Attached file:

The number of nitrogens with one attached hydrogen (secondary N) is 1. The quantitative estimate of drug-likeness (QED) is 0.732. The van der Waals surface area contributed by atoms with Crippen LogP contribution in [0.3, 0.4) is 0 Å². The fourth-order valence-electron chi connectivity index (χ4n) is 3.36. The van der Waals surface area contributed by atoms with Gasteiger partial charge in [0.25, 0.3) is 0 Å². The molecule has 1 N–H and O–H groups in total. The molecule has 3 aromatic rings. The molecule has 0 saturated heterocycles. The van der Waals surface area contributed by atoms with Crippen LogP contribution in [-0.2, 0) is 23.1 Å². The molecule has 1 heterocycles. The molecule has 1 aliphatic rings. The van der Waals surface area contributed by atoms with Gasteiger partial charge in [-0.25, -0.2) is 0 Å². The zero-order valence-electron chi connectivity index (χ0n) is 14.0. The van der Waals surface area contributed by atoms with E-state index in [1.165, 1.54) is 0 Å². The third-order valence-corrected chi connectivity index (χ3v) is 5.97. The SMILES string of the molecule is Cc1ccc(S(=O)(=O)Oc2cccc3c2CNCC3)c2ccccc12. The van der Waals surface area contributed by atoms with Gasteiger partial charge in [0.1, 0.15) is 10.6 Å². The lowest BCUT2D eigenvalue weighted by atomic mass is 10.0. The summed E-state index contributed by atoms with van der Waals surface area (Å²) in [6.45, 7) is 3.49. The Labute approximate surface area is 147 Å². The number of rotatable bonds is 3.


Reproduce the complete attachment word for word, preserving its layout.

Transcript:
The number of nitrogens with one attached hydrogen (secondary N) is 1. The quantitative estimate of drug-likeness (QED) is 0.732. The van der Waals surface area contributed by atoms with Crippen LogP contribution in [0.3, 0.4) is 0 Å². The fourth-order valence-electron chi connectivity index (χ4n) is 3.36. The van der Waals surface area contributed by atoms with Gasteiger partial charge in [0.25, 0.3) is 0 Å². The molecule has 1 N–H and O–H groups in total. The molecule has 3 aromatic rings. The molecule has 0 saturated heterocycles. The van der Waals surface area contributed by atoms with Crippen LogP contribution in [-0.2, 0) is 23.1 Å². The molecule has 1 heterocycles. The molecule has 1 aliphatic rings. The van der Waals surface area contributed by atoms with Gasteiger partial charge in [-0.25, -0.2) is 0 Å². The zero-order valence-electron chi connectivity index (χ0n) is 14.0. The van der Waals surface area contributed by atoms with E-state index in [1.165, 1.54) is 0 Å². The third-order valence-corrected chi connectivity index (χ3v) is 5.97. The SMILES string of the molecule is Cc1ccc(S(=O)(=O)Oc2cccc3c2CNCC3)c2ccccc12. The van der Waals surface area contributed by atoms with Gasteiger partial charge in [0.1, 0.15) is 10.6 Å². The lowest BCUT2D eigenvalue weighted by atomic mass is 10.0. The summed E-state index contributed by atoms with van der Waals surface area (Å²) in [6.45, 7) is 3.49. The Labute approximate surface area is 147 Å². The number of rotatable bonds is 3.